Tsukiji Fish Market

Thrills of a dawn trading chorus

Picking your way through rows of rigid tuna corpses lying under a low cloud of chilled air at 5.30am may not be on every tourist's itinerary of must-dos. It's still dark, but it's already crowded and men are bent over the fish sinking the ends of small steel picks into the exposed fish tails, the dull thud of metal hitting frozen flesh resonating around the hall.

Picking your way through rows of rigid tuna corpses lying under a low cloud of chilled air at 5.30am may not be on every tourist's itinerary of must-dos. It's still dark, but it's already crowded and men are bent over the fish sinking the ends of small steel picks into the exposed fish tails, the dull thud of metal hitting frozen flesh resonating around the hall.

In a country known for its piscatorial leanings, the Central Wholesale Market is an unmissable part of any visit to Tokyo. Tsukiji, as it's more commonly known, is the world's largest fish market. It has taken place on the banks of the Sumidagawa River since 1923 and employs over 15,000 people.

The one advantage of jet-lag is that you will be wide-awake for the 4.30am wake-up call needed for a visit to Tsukiji's daily tuna auctions. These start at around 5am in two cavernous halls on the edge of the market and are where some of the most serious business of the day is done. One hall is reserved for frozen tuna and the other for fresh tuna. It's all strictly wholesale, but no one seems to mind the presence of tourists, provided you are willing to observe from a distance and dodge the constant stream of small mechanised trolleys.

The auctioneer rings the bell to signal the start of the auction and the bidding begins. It's a bewildering combination of hand gestures called teyari and bullet-fast Japanese that a friend later tells me is incomprehensible even to many locals. It's fast and furious and over in a matter of minutes - as soon as the price is agreed the fish are unceremoniously loaded onto wooden wheelbarrows and carted away to be carved up for sale. By 6.30am, the floors are being hosed down and the last of the fish are sold.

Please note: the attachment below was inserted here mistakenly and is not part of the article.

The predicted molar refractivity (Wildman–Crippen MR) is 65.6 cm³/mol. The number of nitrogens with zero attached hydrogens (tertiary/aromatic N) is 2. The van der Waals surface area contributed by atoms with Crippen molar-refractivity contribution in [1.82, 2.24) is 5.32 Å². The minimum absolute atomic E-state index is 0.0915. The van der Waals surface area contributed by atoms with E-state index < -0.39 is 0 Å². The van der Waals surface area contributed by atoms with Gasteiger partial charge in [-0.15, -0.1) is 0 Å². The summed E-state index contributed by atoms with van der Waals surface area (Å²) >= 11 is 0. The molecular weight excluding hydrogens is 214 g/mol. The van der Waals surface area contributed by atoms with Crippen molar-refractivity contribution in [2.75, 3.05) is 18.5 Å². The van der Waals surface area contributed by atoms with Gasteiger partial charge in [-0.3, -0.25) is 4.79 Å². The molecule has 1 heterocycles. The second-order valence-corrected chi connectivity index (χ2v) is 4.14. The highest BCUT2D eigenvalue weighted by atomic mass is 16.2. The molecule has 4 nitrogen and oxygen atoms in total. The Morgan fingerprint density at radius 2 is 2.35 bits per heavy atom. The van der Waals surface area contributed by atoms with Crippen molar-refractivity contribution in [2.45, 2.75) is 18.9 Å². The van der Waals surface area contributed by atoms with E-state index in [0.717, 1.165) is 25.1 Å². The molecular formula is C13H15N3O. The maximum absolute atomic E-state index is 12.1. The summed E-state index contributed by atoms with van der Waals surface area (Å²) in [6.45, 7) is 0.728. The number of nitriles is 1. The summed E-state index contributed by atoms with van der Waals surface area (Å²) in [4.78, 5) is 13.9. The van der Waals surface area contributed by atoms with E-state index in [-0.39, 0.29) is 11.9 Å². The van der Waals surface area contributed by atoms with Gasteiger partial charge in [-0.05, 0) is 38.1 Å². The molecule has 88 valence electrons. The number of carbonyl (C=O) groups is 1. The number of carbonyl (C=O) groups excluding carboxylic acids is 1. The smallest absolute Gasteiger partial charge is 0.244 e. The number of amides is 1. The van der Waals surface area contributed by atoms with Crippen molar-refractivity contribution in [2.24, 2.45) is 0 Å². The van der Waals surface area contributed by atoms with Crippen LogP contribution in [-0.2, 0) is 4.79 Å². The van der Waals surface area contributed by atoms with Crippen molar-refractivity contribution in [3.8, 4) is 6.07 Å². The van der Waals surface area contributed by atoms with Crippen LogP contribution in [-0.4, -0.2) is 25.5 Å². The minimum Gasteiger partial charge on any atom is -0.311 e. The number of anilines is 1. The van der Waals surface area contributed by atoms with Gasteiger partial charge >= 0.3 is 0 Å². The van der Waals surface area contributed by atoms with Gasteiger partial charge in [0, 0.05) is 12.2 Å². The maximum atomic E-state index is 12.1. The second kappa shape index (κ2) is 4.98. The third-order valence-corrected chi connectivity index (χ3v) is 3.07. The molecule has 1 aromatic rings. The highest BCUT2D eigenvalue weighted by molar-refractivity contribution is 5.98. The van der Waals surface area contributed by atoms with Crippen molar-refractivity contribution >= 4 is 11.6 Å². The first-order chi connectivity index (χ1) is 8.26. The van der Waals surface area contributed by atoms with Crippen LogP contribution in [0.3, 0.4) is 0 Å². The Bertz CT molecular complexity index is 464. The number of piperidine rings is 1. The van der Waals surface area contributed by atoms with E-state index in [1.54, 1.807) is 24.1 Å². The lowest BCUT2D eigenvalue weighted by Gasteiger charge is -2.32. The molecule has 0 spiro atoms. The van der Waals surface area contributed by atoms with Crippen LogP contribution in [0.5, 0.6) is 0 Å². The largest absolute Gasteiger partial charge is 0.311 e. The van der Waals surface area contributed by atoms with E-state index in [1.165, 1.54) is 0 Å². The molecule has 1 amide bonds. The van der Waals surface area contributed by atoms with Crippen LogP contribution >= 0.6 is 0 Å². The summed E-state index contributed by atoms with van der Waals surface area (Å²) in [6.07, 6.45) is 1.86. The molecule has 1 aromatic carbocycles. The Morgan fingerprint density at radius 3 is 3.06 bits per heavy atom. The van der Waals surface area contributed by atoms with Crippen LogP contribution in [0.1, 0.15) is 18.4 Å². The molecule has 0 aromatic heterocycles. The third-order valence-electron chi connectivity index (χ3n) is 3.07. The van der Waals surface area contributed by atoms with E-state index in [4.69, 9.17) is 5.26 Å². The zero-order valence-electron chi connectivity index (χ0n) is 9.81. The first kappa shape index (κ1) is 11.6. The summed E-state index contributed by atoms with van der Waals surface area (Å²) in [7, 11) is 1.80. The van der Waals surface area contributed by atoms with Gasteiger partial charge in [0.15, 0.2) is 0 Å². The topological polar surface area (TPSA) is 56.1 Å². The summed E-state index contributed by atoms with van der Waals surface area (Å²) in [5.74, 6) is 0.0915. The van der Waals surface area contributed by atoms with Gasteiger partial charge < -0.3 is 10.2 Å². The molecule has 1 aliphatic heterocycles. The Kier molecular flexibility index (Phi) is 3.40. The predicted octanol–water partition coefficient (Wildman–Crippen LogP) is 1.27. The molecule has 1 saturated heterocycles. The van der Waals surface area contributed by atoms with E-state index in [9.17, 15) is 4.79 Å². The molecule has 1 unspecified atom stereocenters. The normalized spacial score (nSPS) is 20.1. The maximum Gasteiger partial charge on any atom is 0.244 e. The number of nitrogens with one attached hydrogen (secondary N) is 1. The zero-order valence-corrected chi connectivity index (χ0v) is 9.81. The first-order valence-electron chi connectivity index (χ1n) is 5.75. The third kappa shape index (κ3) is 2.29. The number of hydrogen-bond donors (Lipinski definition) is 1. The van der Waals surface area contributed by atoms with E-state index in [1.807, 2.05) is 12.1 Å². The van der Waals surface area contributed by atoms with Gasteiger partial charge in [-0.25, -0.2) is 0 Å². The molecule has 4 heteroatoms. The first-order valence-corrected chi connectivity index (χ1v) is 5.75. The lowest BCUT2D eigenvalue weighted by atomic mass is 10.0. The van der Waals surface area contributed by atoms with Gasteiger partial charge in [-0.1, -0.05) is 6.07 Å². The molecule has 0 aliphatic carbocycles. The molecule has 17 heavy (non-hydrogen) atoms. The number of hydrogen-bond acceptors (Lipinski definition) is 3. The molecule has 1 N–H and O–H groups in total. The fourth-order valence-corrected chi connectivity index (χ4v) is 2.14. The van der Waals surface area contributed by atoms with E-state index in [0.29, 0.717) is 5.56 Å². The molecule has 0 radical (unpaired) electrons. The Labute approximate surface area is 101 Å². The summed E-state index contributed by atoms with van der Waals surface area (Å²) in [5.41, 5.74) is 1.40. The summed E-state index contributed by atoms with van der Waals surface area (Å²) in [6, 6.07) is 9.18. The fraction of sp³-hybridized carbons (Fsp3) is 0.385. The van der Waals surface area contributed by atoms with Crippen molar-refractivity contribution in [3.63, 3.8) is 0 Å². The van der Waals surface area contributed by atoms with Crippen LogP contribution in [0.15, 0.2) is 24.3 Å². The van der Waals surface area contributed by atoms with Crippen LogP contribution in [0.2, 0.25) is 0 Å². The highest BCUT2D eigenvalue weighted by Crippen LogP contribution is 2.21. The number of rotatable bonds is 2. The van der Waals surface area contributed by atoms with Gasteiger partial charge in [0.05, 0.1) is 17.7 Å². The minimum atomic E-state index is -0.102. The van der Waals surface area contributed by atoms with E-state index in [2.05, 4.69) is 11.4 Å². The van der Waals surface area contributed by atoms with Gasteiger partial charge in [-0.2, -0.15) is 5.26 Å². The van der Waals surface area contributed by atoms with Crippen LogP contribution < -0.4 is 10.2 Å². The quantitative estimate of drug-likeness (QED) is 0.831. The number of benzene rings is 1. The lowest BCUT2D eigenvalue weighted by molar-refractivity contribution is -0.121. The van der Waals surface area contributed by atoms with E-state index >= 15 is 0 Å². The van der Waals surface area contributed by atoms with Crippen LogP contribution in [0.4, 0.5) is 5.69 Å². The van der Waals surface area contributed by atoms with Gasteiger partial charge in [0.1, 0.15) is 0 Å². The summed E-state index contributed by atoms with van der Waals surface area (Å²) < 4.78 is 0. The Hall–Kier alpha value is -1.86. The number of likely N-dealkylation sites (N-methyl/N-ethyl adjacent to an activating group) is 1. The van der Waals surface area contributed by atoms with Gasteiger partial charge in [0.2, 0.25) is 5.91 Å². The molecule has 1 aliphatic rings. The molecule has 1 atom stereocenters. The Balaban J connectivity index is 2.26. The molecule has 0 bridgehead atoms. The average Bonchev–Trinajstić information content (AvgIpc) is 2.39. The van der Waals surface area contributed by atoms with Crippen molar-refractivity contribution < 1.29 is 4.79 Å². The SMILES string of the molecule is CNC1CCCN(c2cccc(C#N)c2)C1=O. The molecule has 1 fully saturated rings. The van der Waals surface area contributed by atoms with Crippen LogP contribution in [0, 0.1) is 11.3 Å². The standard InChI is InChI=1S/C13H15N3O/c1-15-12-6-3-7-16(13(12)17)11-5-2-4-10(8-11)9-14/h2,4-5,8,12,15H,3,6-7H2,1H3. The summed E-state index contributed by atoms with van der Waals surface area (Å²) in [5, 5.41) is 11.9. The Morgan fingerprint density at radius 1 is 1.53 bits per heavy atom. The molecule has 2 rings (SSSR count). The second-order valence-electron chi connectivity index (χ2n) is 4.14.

But to get a true idea of the scale of Tsukiji, you need to jostle your way through the hordes going about their business among the 1,500 stalls. These are in the adjacent hanger-like halls of the main market which between them sell around 2,200 tonnes of fish a day. There are over 450 species of the familiar, weird and wonderful marine life on sale here, stacked in crates, bowls, chilled display cabinets and vats of water.

I wonder why many of the stallholders are wearing wetsuits. I get my answer a few alleys further down, as I am inadvertently drenched by a large fish, which is spending its final few minutes of life thrashing around in a barrel of water with several other fish. I make a mental note: the next time I visit Tsukiji, I'll be wearing an anorak and wellington boots.

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